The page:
http://lup.lub.lu.se/record/1467169
 author
 Aleman, Alexandru ^{LU} ; Richter, Stefan and Ross, William T
 organization
 publishing date
 1998
 type
 Contribution to journal
 publication status
 published
 subject
 in
 Indiana University Mathematics Journal
 volume
 47
 issue
 1
 pages
 223  276
 publisher
 Indiana University
 external identifiers

 scopus:0000508342
 ISSN
 19435258
 DOI
 10.1512/iumj.1998.47.1583
 language
 English
 LU publication?
 yes
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 309a34b61da14acb9f4c1e4e2214a27f (old id 1467169)
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 20160401 12:37:57
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 20200112 10:11:13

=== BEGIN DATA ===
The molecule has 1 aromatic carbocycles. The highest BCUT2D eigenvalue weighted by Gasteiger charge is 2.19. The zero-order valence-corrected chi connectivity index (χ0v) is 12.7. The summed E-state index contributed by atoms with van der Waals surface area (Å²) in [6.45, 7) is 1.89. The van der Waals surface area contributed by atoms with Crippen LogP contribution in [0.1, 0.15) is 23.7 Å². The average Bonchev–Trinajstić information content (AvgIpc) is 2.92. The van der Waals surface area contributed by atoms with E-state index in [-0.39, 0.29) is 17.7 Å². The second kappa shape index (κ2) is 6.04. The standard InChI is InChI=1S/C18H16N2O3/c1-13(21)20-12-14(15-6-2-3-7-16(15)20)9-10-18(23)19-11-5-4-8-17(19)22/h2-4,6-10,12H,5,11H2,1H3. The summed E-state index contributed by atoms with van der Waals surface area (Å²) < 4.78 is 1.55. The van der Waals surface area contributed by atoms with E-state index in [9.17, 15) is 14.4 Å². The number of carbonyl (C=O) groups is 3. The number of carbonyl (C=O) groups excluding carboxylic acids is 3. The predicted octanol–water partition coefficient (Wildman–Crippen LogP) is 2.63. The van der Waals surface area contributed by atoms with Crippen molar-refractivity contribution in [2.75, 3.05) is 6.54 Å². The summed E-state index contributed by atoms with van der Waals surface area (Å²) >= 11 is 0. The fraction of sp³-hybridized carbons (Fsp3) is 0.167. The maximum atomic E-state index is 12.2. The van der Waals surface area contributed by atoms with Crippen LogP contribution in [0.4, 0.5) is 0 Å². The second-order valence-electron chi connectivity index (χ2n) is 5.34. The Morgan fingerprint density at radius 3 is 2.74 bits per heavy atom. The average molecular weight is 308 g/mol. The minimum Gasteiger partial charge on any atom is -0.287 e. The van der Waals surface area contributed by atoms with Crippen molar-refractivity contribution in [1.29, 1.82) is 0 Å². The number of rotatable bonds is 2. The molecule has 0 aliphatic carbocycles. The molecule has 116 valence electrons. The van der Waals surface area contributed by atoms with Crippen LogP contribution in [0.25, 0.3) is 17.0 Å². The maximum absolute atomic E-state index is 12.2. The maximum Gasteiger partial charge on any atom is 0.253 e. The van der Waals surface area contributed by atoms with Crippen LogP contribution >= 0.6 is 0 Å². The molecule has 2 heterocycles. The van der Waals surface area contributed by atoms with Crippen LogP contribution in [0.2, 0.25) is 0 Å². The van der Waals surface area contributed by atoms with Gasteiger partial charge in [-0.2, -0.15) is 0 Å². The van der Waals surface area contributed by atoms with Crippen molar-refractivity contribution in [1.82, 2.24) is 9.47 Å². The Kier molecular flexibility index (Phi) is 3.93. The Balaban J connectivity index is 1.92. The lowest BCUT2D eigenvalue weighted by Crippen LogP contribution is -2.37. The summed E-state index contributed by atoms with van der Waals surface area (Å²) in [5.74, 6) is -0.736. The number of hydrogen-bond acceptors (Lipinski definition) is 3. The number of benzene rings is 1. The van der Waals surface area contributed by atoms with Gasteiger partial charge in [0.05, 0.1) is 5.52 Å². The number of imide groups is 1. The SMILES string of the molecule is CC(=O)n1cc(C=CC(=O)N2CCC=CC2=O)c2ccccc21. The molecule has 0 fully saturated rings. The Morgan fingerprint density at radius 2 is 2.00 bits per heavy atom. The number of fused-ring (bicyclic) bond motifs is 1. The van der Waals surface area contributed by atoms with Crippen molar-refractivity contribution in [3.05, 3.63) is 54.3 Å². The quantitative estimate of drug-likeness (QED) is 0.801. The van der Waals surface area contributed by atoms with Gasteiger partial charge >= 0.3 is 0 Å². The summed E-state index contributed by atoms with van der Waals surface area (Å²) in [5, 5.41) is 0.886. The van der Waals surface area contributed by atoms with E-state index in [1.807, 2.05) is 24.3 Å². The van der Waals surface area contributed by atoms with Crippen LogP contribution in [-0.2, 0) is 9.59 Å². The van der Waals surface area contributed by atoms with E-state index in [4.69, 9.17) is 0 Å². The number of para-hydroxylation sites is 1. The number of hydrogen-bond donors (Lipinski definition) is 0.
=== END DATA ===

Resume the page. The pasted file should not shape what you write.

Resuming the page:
@article{309a34b61da14acb9f4c1e4e2214a27f, abstract = {Beurling's theorem characterizes the forward shift invariant subspaces in the Hardy space $H^2$ on the open unit disk $\bold D$. The description is in terms of an inner function, that is, a function in $H^2$ whose nontangential boundary values have modulus $1$ almost everywhere. If $S$ stands for the forward shift $Sf(z)=zf(z)$, then the adjoint $L=S^*$ is the backward shift, $Lf(z)=\break (f(z)f(0))/z$. The annihilator of a forward shift invariant subspace is then backward shift invariant, and Beurling's theorem leads to a description also of the backward shift invariant subspaces, as noted by R. G. Douglas, H. S. Shapiro and A. L. Shields [Ann. Inst. Fourier (Grenoble) 20 (1970), fasc. 1, 3776; MR0270196 (42 #5088)]. Whereas the forward invariant subspaces are described primarily in terms of zeros, the backward invariant subspaces are characterized in terms of pseudocontinuations. To be concrete, take $I$ to be the forward invariant subspace of all functions in $H^2$ that vanish along a given finite sequence $A$ of distinct points in $\bold D$. Its annihilator $I^\perp$ is finitedimensional, and consists of all rational functions with simple poles along the sequence $A^*$ obtained by reflecting $A$ in the unit circle. Then, if we let the finite sequence $A$ ``grow'' to become in the limit a Blaschke sequence plus a negative singular mass on the circle, the annihilator will increase as well, but there will remain a ``connection'' between the behavior inside $\bold D$ and the behavior outside in the exterior disk ${\bold D}_{\rm e}$, the complement of the closed unit disk on the Riemann sphere. The connection is furnished by the pseudocontinuation across the circle: we have a holomorphic Nevanlinna class function on the inside, and a meromorphic Nevanlinna class function on the outside, and they have the same nontangential boundary values almost everywhere on the unit circle. The issue at hand is whether the Hardy space situation is typical of backward invariant subspaces in Banach spaces $\scr B$ of analytic functions on the disk. A dichotomy appears: if $\scr B$ is bigger than the corresponding Hardy space, then the backward invariant subspaces possess pseudocontinuations across the unit circle, whereas if $\scr B$ is smaller, this is no longer generally the case. What happens is best understood in terms of forward invariant subspaces. With the standard Cauchy duality (the extension of the $H^2$selfduality), we can think of the dual ${\scr B}^*$ of $\scr B$ as a space of holomorphic functions on $\bold D$, and study the forward shift invariant subspaces on ${\scr B}^*$. Let us concentrate on the case when $\scr B$ is a Hilbert space, of Dirichlet or Bergman type; then ${\scr B}^*$ falls into the same category, too. Every forward invariant subspace $\scr M$ of Dirichlet type has index $1$, which means that $S\scr M$ has codimension $1$ in $\scr M$; this is analogous to the $H^2$ case. Apparently, this means that the annihilator $\scr M^\perp$ (which is a backward invariant subspace of a Bergman space) consists of pseudocontinuable functions. However, there are plenty of forward invariant subspaces of a Bergman space which have index bigger than $1$ [see, e.g., H. Hedenmalm, J. Reine Angew. Math. 443 (1993), 19; MR1241125 (94k:30092)]. The annihilator of such a forward invariant subspace is a backward invariant subspace of a Dirichlet space, and some playing around with the formulas for pseudocontinuations suggests that in this case, it should not be unique (and hence not exist as a pseudocontinuation). This is then worked out rigorously in the paper.}, author = {Aleman, Alexandru and Richter, Stefan and Ross, William T}, issn = {19435258}, language = {eng}, number = {1}, pages = {223276}, publisher = {Indiana University}, series = {Indiana University Mathematics Journal}, title = {Pseudocontinuations and the backward shift}, url = {http://dx.doi.org/10.1512/iumj.1998.47.1583}, doi = {10.1512/iumj.1998.47.1583}, volume = {47}, year = {1998}, }